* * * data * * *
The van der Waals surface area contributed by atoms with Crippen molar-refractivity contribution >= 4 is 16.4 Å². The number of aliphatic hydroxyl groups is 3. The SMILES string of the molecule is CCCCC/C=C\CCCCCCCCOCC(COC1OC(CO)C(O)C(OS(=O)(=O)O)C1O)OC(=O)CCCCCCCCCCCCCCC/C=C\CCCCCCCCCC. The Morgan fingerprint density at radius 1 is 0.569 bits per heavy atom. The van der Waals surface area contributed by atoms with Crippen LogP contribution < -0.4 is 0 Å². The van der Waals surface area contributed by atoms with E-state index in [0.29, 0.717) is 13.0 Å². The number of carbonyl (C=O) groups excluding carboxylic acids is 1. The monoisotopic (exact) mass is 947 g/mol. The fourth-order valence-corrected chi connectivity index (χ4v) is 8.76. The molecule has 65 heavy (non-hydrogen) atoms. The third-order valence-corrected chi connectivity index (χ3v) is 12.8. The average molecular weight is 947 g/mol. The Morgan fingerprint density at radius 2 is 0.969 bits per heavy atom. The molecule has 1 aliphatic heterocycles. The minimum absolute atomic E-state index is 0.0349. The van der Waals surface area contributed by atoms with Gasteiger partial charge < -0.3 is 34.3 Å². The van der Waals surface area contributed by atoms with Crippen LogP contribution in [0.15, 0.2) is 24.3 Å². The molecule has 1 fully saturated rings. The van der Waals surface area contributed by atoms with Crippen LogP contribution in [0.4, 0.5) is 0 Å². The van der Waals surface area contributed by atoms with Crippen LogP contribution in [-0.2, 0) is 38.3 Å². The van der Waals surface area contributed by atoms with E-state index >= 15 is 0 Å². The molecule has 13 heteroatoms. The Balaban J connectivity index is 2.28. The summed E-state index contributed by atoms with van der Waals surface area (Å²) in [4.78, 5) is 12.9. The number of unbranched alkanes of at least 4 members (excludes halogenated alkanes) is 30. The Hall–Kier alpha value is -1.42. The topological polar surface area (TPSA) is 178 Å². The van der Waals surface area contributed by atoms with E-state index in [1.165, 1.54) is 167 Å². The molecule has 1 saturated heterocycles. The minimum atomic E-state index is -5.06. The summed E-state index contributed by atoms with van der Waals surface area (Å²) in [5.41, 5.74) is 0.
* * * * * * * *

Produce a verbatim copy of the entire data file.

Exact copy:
The van der Waals surface area contributed by atoms with Crippen molar-refractivity contribution >= 4 is 16.4 Å². The number of aliphatic hydroxyl groups is 3. The SMILES string of the molecule is CCCCC/C=C\CCCCCCCCOCC(COC1OC(CO)C(O)C(OS(=O)(=O)O)C1O)OC(=O)CCCCCCCCCCCCCCC/C=C\CCCCCCCCCC. The Morgan fingerprint density at radius 1 is 0.569 bits per heavy atom. The van der Waals surface area contributed by atoms with Crippen LogP contribution < -0.4 is 0 Å². The van der Waals surface area contributed by atoms with E-state index in [0.29, 0.717) is 13.0 Å². The number of carbonyl (C=O) groups excluding carboxylic acids is 1. The monoisotopic (exact) mass is 947 g/mol. The fourth-order valence-corrected chi connectivity index (χ4v) is 8.76. The molecule has 65 heavy (non-hydrogen) atoms. The third-order valence-corrected chi connectivity index (χ3v) is 12.8. The average molecular weight is 947 g/mol. The Morgan fingerprint density at radius 2 is 0.969 bits per heavy atom. The molecule has 1 aliphatic heterocycles. The minimum absolute atomic E-state index is 0.0349. The van der Waals surface area contributed by atoms with Gasteiger partial charge < -0.3 is 34.3 Å². The van der Waals surface area contributed by atoms with Crippen LogP contribution in [0.15, 0.2) is 24.3 Å². The molecule has 1 fully saturated rings. The van der Waals surface area contributed by atoms with Crippen LogP contribution in [0.4, 0.5) is 0 Å². The van der Waals surface area contributed by atoms with Crippen LogP contribution in [-0.2, 0) is 38.3 Å². The van der Waals surface area contributed by atoms with E-state index >= 15 is 0 Å². The molecule has 13 heteroatoms. The Balaban J connectivity index is 2.28. The summed E-state index contributed by atoms with van der Waals surface area (Å²) in [4.78, 5) is 12.9. The number of unbranched alkanes of at least 4 members (excludes halogenated alkanes) is 30. The Hall–Kier alpha value is -1.42. The topological polar surface area (TPSA) is 178 Å². The van der Waals surface area contributed by atoms with E-state index in [1.165, 1.54) is 167 Å². The molecule has 1 saturated heterocycles. The minimum atomic E-state index is -5.06. The summed E-state index contributed by atoms with van der Waals surface area (Å²) in [5.41, 5.74) is 0.